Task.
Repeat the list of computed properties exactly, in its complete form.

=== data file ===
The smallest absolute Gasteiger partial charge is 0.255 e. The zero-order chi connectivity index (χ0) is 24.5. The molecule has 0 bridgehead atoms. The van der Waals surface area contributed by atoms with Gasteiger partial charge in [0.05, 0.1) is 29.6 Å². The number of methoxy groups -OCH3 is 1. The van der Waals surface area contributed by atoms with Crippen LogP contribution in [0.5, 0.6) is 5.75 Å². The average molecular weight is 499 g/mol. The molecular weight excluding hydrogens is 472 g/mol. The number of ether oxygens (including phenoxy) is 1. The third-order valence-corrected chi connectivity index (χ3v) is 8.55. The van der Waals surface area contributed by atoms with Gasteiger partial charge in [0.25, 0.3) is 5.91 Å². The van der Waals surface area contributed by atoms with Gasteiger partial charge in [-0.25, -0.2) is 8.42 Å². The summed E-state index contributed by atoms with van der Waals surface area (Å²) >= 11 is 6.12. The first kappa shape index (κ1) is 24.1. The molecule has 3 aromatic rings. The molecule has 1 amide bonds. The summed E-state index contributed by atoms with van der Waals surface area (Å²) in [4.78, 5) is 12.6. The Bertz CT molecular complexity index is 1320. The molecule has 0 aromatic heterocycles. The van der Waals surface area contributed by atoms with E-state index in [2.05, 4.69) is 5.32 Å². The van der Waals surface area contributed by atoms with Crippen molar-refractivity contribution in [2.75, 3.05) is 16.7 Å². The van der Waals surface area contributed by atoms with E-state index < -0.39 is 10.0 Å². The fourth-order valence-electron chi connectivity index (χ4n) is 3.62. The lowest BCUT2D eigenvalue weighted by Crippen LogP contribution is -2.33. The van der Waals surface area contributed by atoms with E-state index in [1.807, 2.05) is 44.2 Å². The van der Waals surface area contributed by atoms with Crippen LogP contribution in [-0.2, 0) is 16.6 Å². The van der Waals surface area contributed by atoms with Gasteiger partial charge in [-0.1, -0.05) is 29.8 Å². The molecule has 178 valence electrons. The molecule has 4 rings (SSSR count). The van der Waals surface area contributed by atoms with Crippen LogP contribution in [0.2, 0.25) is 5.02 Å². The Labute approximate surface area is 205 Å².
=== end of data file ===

The smallest absolute Gasteiger partial charge is 0.255 e. The zero-order chi connectivity index (χ0) is 24.5. The molecule has 0 bridgehead atoms. The van der Waals surface area contributed by atoms with Gasteiger partial charge in [0.05, 0.1) is 29.6 Å². The number of methoxy groups -OCH3 is 1. The van der Waals surface area contributed by atoms with Crippen LogP contribution in [0.5, 0.6) is 5.75 Å². The average molecular weight is 499 g/mol. The molecular weight excluding hydrogens is 472 g/mol. The number of ether oxygens (including phenoxy) is 1. The third-order valence-corrected chi connectivity index (χ3v) is 8.55. The van der Waals surface area contributed by atoms with Gasteiger partial charge in [0.25, 0.3) is 5.91 Å². The van der Waals surface area contributed by atoms with Gasteiger partial charge in [-0.25, -0.2) is 8.42 Å². The summed E-state index contributed by atoms with van der Waals surface area (Å²) >= 11 is 6.12. The first kappa shape index (κ1) is 24.1. The molecule has 3 aromatic rings. The molecule has 1 amide bonds. The summed E-state index contributed by atoms with van der Waals surface area (Å²) in [4.78, 5) is 12.6. The Bertz CT molecular complexity index is 1320. The molecule has 0 aromatic heterocycles. The van der Waals surface area contributed by atoms with E-state index in [2.05, 4.69) is 5.32 Å². The van der Waals surface area contributed by atoms with Crippen molar-refractivity contribution in [2.75, 3.05) is 16.7 Å². The van der Waals surface area contributed by atoms with E-state index < -0.39 is 10.0 Å². The fourth-order valence-electron chi connectivity index (χ4n) is 3.62. The lowest BCUT2D eigenvalue weighted by Crippen LogP contribution is -2.33. The van der Waals surface area contributed by atoms with E-state index in [1.807, 2.05) is 44.2 Å². The van der Waals surface area contributed by atoms with Crippen LogP contribution in [-0.2, 0) is 16.6 Å². The van der Waals surface area contributed by atoms with Gasteiger partial charge in [-0.1, -0.05) is 29.8 Å². The molecule has 178 valence electrons. The molecule has 4 rings (SSSR count). The van der Waals surface area contributed by atoms with Crippen LogP contribution in [0.2, 0.25) is 5.02 Å². The Labute approximate surface area is 205 Å².